Elon Musk is abandoning plans to partially fund his Twitter acquisition with a margin loan connected to his Tesla investment, instead of boosting the deal's equity component to $33.5 billion.
According to a regulatory filing Wednesday, Musk would offer an extra $6.25 billion in equity funding for the $44 billion takeovers. That's enough to pay off the same-sized margin debt, which was cut earlier this month.
The new structure might minimize the deal's risk for both Musk and his lenders, especially given Tesla's recent stock price drop. Since Musk originally declared his interest in Twitter in early April, the electric automaker has dropped almost 40%. A prolonged drop increased the likelihood that he would not have enough unpledged shares to satisfy the margin borrowing.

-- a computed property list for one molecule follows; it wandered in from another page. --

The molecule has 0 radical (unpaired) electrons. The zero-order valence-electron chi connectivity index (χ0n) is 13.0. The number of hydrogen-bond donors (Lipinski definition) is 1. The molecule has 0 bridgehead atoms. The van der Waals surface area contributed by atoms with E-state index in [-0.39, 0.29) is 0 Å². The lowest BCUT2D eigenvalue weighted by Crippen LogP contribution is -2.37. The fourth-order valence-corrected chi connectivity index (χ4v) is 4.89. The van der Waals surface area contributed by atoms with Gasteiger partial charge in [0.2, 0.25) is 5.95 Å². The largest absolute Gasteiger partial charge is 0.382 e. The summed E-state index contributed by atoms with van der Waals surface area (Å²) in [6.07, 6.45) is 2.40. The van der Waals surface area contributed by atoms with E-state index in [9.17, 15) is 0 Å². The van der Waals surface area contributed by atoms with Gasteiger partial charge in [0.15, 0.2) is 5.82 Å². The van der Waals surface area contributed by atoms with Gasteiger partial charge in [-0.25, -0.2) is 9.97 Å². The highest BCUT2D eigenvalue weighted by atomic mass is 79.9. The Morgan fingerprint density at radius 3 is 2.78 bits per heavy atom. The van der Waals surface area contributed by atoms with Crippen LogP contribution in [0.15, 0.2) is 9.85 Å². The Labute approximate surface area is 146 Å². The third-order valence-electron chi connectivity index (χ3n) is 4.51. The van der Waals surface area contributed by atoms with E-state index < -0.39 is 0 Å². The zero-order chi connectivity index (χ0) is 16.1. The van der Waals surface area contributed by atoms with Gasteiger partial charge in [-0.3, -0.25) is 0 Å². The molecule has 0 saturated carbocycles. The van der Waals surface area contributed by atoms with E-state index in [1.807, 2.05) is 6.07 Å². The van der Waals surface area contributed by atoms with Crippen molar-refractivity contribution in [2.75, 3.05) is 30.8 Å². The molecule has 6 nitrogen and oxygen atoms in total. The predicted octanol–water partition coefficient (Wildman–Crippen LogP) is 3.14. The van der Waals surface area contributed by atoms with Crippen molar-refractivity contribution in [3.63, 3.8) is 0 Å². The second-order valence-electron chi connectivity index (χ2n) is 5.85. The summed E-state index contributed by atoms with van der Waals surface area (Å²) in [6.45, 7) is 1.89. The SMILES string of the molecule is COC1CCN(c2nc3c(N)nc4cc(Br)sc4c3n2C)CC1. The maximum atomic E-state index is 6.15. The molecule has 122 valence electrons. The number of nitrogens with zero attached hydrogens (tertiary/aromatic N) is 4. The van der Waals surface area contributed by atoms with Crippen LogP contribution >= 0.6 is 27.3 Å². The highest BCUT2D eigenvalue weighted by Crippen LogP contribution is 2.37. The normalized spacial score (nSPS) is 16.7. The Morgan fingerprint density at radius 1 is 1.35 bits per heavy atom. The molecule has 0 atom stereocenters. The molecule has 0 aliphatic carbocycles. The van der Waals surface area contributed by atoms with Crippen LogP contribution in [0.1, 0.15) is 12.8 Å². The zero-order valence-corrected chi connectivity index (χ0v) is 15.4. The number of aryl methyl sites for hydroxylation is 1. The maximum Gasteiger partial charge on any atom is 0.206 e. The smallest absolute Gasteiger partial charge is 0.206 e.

Musk, Tesla's co-founder, is still responsible for the entire $33.5 billion equity component. He can, however, seek assistance from others. According to the most recent filing, Musk is looking for more financial commitments, including negotiations with investors about rolling their shares into the private firm.
Twitter's former CEO, Jack Dorsey, has formally quit the social network's board of directors, thereby terminating his formal association with the business he co-founded in 2006. His departure marks the first time in Twitter's history that none of its co-founders is still employed or on the board of directors.